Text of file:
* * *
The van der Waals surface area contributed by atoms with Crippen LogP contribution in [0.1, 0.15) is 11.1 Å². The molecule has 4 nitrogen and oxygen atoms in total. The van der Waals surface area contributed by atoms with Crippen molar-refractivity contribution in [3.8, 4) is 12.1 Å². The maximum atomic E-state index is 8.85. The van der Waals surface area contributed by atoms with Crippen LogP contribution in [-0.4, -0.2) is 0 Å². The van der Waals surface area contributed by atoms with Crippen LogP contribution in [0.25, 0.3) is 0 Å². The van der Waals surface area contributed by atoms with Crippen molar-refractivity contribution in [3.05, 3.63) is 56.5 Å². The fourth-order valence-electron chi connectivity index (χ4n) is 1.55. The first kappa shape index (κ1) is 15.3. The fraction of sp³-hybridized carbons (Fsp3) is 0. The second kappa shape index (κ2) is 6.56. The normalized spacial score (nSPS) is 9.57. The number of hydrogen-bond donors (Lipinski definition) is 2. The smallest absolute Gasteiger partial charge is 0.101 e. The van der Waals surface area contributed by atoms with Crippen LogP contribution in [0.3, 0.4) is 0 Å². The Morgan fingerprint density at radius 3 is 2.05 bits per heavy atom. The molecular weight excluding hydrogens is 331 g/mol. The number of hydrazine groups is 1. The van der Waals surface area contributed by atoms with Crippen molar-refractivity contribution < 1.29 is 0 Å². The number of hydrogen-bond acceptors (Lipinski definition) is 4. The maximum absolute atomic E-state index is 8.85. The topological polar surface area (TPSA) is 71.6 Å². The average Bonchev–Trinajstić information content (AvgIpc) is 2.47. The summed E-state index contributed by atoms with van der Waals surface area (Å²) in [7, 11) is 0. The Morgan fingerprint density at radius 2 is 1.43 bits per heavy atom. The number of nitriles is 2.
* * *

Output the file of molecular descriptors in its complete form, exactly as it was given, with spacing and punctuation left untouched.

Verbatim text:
The van der Waals surface area contributed by atoms with Crippen LogP contribution in [0.1, 0.15) is 11.1 Å². The molecule has 4 nitrogen and oxygen atoms in total. The van der Waals surface area contributed by atoms with Crippen molar-refractivity contribution in [3.8, 4) is 12.1 Å². The maximum atomic E-state index is 8.85. The van der Waals surface area contributed by atoms with Crippen LogP contribution in [-0.4, -0.2) is 0 Å². The van der Waals surface area contributed by atoms with Crippen LogP contribution in [0.25, 0.3) is 0 Å². The van der Waals surface area contributed by atoms with Crippen molar-refractivity contribution in [3.05, 3.63) is 56.5 Å². The fourth-order valence-electron chi connectivity index (χ4n) is 1.55. The first kappa shape index (κ1) is 15.3. The fraction of sp³-hybridized carbons (Fsp3) is 0. The second kappa shape index (κ2) is 6.56. The normalized spacial score (nSPS) is 9.57. The number of hydrogen-bond donors (Lipinski definition) is 2. The smallest absolute Gasteiger partial charge is 0.101 e. The van der Waals surface area contributed by atoms with Crippen LogP contribution in [0.3, 0.4) is 0 Å². The Morgan fingerprint density at radius 3 is 2.05 bits per heavy atom. The molecular weight excluding hydrogens is 331 g/mol. The number of hydrazine groups is 1. The van der Waals surface area contributed by atoms with Crippen molar-refractivity contribution < 1.29 is 0 Å². The number of hydrogen-bond acceptors (Lipinski definition) is 4. The maximum absolute atomic E-state index is 8.85. The topological polar surface area (TPSA) is 71.6 Å². The average Bonchev–Trinajstić information content (AvgIpc) is 2.47. The summed E-state index contributed by atoms with van der Waals surface area (Å²) in [7, 11) is 0. The Morgan fingerprint density at radius 2 is 1.43 bits per heavy atom. The number of nitriles is 2.